Economic Development in Mexico: Hearing Before the Subcommittee on Western Hemisphere Affairs and the Subcommittee on International Economic Policy, Oceans, and Environment of the Committee on Foreign Relations, United States Senate, Ninety-ninth Congress, Second Session, June 10, 1986, Volume 4

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Page 100 - Institution. He has written numerous articles and books on US foreign policy, Latin American politics, and international economics, including The Intemperate Zone: The Third World Challenge to US Foreign Policy (WW Norton); (as editor) Central America: International Dimensions of the Crisis (Holmes and Meier); and Subsidizing Success: The Export-Import Bank in the US Economy (Cambridge University Press.) He is also co-editor of ODC's US-Third World Policy Perspectives series, whose current volumes...
Page 100 - ODC in 1981, he served as the Latin American specialist on the Policy Planning Staff of the US Department of State, and as an international economist in the Treasury Department and with the House Banking Committee. Dr. Feinberg...
Page 100 - American politics, and international economics, including The Intemperate Zone: The Third World Challenge to US Foreign Policy (WW Norton); (as editor) Central America: International Dimensions of the Crisis (Holmes and Meier); and Subsidizing Success: The Export-Import Bank in the US Economy (Cambridge University Press.) He is also co-editor of ODC's US -Third World Policy Perspectives series, whose current volumes include Adjustment Crisis in the Third World; Uncertain Future: Commercial Banks...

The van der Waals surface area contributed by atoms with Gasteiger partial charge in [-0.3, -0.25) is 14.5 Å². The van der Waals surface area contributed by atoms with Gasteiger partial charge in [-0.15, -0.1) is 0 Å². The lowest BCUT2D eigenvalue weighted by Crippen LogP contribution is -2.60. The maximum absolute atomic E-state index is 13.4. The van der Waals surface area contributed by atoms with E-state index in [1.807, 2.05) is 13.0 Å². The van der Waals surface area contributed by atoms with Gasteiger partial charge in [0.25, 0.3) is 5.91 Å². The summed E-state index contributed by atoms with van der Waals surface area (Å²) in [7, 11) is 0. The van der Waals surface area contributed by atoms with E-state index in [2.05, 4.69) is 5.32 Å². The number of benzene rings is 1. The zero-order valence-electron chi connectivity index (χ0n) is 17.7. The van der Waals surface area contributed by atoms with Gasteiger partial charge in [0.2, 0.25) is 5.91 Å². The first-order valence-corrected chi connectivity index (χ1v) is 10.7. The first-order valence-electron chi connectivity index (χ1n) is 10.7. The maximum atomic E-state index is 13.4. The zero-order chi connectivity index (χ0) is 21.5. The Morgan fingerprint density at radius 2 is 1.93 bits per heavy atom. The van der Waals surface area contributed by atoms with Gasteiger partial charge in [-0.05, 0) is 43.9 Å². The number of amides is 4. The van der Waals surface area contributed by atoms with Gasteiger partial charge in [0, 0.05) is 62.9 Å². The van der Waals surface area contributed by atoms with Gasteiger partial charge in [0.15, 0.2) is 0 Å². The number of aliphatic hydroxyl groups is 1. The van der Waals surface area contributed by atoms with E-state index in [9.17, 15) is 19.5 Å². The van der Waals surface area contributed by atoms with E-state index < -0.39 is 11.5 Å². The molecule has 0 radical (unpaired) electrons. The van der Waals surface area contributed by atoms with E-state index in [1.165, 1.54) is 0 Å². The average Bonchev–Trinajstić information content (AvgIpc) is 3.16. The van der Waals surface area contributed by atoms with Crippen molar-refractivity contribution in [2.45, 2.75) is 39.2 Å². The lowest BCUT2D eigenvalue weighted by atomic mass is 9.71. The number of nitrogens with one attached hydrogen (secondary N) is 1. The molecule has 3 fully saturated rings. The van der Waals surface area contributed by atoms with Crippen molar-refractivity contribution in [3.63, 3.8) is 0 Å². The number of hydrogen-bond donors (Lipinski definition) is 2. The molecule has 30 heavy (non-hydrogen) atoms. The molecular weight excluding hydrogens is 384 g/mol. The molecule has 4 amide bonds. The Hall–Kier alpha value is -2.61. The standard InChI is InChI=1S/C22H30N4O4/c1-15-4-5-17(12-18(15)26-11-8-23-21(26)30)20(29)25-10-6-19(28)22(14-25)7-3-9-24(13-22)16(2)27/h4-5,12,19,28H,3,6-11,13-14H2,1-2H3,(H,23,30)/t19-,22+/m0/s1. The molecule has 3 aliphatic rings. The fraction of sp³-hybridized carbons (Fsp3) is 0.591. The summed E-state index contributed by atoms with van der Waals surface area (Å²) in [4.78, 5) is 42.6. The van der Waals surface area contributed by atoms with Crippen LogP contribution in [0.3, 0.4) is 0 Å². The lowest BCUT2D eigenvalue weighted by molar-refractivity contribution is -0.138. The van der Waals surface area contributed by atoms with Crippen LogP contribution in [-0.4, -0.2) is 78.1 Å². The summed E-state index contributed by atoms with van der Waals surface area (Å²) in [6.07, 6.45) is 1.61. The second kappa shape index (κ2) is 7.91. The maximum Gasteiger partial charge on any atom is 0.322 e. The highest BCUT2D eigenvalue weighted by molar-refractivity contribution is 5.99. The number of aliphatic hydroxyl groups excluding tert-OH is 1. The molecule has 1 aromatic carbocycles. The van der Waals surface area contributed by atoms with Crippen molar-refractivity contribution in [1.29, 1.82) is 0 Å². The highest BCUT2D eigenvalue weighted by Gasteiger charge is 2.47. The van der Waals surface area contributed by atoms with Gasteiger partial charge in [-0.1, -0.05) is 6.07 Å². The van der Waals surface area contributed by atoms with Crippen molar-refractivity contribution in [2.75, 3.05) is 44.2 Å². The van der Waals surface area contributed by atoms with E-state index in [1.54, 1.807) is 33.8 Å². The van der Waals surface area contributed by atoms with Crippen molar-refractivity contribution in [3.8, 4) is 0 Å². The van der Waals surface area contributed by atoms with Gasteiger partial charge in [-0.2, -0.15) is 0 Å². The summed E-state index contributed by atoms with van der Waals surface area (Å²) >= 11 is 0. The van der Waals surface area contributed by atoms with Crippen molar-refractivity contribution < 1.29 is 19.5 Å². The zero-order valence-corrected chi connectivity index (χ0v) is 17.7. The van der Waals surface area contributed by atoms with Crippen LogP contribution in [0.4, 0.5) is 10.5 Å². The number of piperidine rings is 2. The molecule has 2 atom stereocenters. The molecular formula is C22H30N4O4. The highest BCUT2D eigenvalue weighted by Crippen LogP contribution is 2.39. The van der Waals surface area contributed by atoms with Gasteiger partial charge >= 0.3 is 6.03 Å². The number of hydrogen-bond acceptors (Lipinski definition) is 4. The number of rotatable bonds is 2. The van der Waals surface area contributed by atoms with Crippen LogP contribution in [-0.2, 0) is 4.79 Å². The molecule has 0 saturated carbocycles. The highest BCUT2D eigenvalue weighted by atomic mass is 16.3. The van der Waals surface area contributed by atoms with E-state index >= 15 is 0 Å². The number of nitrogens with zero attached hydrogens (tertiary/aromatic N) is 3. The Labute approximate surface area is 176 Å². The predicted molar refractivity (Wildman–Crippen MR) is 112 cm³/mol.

Page 36 - I cannot do that off the top of my head, but I would be happy to supply that to you.
Page 10 - What the United States does best is to understand itself. What it does worst is understand others.
Page 90 - US fiscal spending by one quarter. Mexico made these sacrifices while continuing to service its foreign debt. Over the last four years Mexico has devoted nearly $40 billion, and roughly 40 percent of its export earnings, to meeting its international financial obligations. This outflow has absorbed over 20 percent of total savings, and about 6 percent of GNP. If the United States were paying out 6 percent of its GNP, that would equal $240 billion. To place this sum in perspective, $240 billion is...
Page 43 - Thank you, Mr. Chairman. First, let me apologize that I am late. Mr. Chairman, I will be very brief. Mr. Chairman, and members of the House Subcommittee on Interior and Insular Affairs, my name is Pedro G. Cruz, Jr., president of the Guam Junior Chamber of Commerce, an organization of young men between the ages of 21 and 38, many of whom hold key positions in the government and in the business community. The Guam Jaycees is affiliated...
Page 2 - ... nationalizations of banks and private industry have anything to do with the lack of investor confidence. We need to know whether massive state intervention in the economy has anything to do with Mexico's poor productivity. We need to know whether Mexico has official policies that discourage foreign investment. We need to know these things because one way or another, the United States taxpayer will shortly be asked to prop up the Mexican economy. With the fall in oil prices, Mexico has no way...
Page 77 - Roberts has the William E. Simon Chair in Political Economy at the Center for Strategic and International Studies, Georgetown University. During 1981-82 he served as Assistant Secretary of the Treasury for Economic Policy.
Page 51 - Establish target figures for reducing the resource drain that is afflicting many developing nations. The country targets should be consistent with reasonable rates of economic expansion. Increased official flows are part of the answer, but there should...

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